Top members of Donald Trump's administration are so alarmed by the president's "erratic" and "amoral" behavior that they are actively working to undermine him, an anonymous "senior official" wrote in The New York Times Wednesday.
"President Trump is facing a test to his presidency unlike any faced by a modern American leader," the official wrote in an op-ed article entitled "I Am Part of the Resistance Inside the Trump Administration."
"The dilemma -- which he does not fully grasp -- is that many of the senior officials in his own administration are working diligently from within to frustrate parts of his agenda and his worst inclinations," the official wrote.
"I would know. I am one of them."
The official described a "two-track" presidency in which Trump says one thing and his staff consciously does another, for example with regard to what he called Trump's "preference for autocrats and dictators."
And officials actively work to insulate themselves from Trump's "impetuous, adversarial, petty and ineffective" leadership style, the writer says.
The unsigned piece appeared to reinforce the claims made in a new book by journalist Bob Woodward, excerpts of which were made public Tuesday, that describes a virtual cabal of high-minded White House and cabinet officials scheming to prevent Trump from taking decisions damaging to the US economy and national security.
The White House has condemned Woodward's book as "nothing more than fabricated stories," and Trump called it "a work of fiction."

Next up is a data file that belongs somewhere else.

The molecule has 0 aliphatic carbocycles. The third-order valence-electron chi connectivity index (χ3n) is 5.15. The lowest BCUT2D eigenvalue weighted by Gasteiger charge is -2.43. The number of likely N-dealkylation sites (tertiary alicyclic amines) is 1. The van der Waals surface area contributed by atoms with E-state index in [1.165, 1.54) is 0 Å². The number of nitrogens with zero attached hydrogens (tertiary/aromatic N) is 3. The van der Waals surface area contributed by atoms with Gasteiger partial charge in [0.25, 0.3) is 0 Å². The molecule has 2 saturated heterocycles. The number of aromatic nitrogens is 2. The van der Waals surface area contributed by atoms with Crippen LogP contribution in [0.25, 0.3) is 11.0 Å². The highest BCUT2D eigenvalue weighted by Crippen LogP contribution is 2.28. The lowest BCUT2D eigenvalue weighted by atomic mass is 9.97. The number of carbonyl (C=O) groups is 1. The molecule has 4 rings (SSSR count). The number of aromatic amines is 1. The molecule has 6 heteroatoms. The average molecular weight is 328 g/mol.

But the Times op-ed suggests that dissent and resistance inside Trump's White House are even deeper than Woodward described.
The writer stressed that he or she remains committed to the Republican agenda and does not side with opposition Democrats.
But, the official wrote, "we believe our first duty is to this country, and the president continues to act in a manner that is detrimental to the health of our republic."
"The root of the problem is the president's amorality," the official said.
"That is why many Trump appointees have vowed to do what we can to preserve our democratic institutions while thwarting Mr. Trump's more misguided impulses until he is out of office."
The official said that early on in the administration, some officials quietly discussed invoking the 25th amendment of the US Constitution, which allows the removal of a president judged unable to perform his duties.
"But no one wanted to precipitate a constitutional crisis. So we will do what we can to steer the administration in the right direction until -- one way or another -- it's over."
The New York Times Opinion desk acknowledged the extraordinary step of publishing such an anonymous op-ed, saying it did so at the request of the author whose identity is known to the paper.
"We believe publishing this essay anonymously is the only way to deliver an important perspective to our readers," it wrote.